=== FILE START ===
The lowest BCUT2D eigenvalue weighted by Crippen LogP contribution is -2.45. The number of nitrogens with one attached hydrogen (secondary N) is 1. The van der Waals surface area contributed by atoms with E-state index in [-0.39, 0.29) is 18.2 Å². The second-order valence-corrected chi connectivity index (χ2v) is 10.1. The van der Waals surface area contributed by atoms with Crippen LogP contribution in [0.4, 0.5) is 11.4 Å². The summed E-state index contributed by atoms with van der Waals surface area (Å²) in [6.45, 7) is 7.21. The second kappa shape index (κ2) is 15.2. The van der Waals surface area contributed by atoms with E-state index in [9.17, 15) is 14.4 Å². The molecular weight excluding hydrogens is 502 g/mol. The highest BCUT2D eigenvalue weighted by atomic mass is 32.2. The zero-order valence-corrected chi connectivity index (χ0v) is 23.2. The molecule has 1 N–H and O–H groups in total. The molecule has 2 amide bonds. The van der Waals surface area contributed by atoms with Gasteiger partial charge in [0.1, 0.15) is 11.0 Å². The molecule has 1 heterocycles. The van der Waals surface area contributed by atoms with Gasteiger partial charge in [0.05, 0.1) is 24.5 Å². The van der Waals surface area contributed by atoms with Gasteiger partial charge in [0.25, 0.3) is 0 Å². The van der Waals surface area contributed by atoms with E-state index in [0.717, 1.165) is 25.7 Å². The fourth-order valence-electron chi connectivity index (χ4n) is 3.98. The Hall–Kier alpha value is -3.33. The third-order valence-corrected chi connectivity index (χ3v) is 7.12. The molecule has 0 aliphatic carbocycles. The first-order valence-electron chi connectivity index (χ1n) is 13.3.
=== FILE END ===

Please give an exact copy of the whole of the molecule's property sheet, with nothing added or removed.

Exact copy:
The lowest BCUT2D eigenvalue weighted by Crippen LogP contribution is -2.45. The number of nitrogens with one attached hydrogen (secondary N) is 1. The van der Waals surface area contributed by atoms with E-state index in [-0.39, 0.29) is 18.2 Å². The second-order valence-corrected chi connectivity index (χ2v) is 10.1. The van der Waals surface area contributed by atoms with Crippen LogP contribution in [0.4, 0.5) is 11.4 Å². The summed E-state index contributed by atoms with van der Waals surface area (Å²) in [6.45, 7) is 7.21. The second kappa shape index (κ2) is 15.2. The van der Waals surface area contributed by atoms with E-state index in [9.17, 15) is 14.4 Å². The molecular weight excluding hydrogens is 502 g/mol. The highest BCUT2D eigenvalue weighted by atomic mass is 32.2. The zero-order valence-corrected chi connectivity index (χ0v) is 23.2. The molecule has 1 N–H and O–H groups in total. The molecule has 2 amide bonds. The van der Waals surface area contributed by atoms with Gasteiger partial charge in [0.1, 0.15) is 11.0 Å². The molecule has 1 heterocycles. The van der Waals surface area contributed by atoms with Gasteiger partial charge in [0.05, 0.1) is 24.5 Å². The van der Waals surface area contributed by atoms with Gasteiger partial charge in [0.25, 0.3) is 0 Å². The van der Waals surface area contributed by atoms with E-state index in [0.717, 1.165) is 25.7 Å². The fourth-order valence-electron chi connectivity index (χ4n) is 3.98. The Hall–Kier alpha value is -3.33. The third-order valence-corrected chi connectivity index (χ3v) is 7.12. The molecule has 0 aliphatic carbocycles. The first-order valence-electron chi connectivity index (χ1n) is 13.3.